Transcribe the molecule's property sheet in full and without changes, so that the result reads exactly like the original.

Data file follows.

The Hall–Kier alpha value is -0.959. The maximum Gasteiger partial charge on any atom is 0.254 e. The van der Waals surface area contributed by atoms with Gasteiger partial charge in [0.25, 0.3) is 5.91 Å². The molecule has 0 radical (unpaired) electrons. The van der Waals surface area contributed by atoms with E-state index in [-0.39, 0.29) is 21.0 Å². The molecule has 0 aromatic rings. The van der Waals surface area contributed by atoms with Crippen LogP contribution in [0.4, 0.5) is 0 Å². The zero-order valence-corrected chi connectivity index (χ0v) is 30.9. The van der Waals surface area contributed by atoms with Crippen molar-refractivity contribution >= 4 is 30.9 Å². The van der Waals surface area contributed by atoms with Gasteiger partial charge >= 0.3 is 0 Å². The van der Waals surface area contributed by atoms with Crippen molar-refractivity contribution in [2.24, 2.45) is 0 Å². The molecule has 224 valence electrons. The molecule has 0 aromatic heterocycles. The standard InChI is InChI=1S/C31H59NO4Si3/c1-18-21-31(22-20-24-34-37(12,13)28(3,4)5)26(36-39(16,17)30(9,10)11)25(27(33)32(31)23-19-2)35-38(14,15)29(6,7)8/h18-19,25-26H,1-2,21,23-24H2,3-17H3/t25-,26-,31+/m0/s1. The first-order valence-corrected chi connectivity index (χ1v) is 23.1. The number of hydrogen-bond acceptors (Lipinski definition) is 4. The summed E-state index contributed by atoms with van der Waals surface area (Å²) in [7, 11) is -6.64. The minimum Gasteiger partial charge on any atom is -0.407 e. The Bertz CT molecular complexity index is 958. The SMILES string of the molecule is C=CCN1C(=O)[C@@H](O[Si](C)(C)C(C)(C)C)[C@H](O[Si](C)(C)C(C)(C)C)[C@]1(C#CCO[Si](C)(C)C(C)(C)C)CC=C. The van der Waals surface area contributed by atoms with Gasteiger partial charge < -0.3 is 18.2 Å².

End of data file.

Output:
The Hall–Kier alpha value is -0.959. The maximum Gasteiger partial charge on any atom is 0.254 e. The van der Waals surface area contributed by atoms with Gasteiger partial charge in [0.25, 0.3) is 5.91 Å². The molecule has 0 radical (unpaired) electrons. The van der Waals surface area contributed by atoms with E-state index in [-0.39, 0.29) is 21.0 Å². The molecule has 0 aromatic rings. The van der Waals surface area contributed by atoms with Crippen LogP contribution in [0.4, 0.5) is 0 Å². The zero-order valence-corrected chi connectivity index (χ0v) is 30.9. The van der Waals surface area contributed by atoms with Crippen molar-refractivity contribution >= 4 is 30.9 Å². The van der Waals surface area contributed by atoms with Gasteiger partial charge >= 0.3 is 0 Å². The van der Waals surface area contributed by atoms with Crippen molar-refractivity contribution in [2.24, 2.45) is 0 Å². The molecule has 224 valence electrons. The molecule has 0 aromatic heterocycles. The standard InChI is InChI=1S/C31H59NO4Si3/c1-18-21-31(22-20-24-34-37(12,13)28(3,4)5)26(36-39(16,17)30(9,10)11)25(27(33)32(31)23-19-2)35-38(14,15)29(6,7)8/h18-19,25-26H,1-2,21,23-24H2,3-17H3/t25-,26-,31+/m0/s1. The first-order valence-corrected chi connectivity index (χ1v) is 23.1. The number of hydrogen-bond acceptors (Lipinski definition) is 4. The summed E-state index contributed by atoms with van der Waals surface area (Å²) in [7, 11) is -6.64. The minimum Gasteiger partial charge on any atom is -0.407 e. The Bertz CT molecular complexity index is 958. The SMILES string of the molecule is C=CCN1C(=O)[C@@H](O[Si](C)(C)C(C)(C)C)[C@H](O[Si](C)(C)C(C)(C)C)[C@]1(C#CCO[Si](C)(C)C(C)(C)C)CC=C. The van der Waals surface area contributed by atoms with Gasteiger partial charge < -0.3 is 18.2 Å².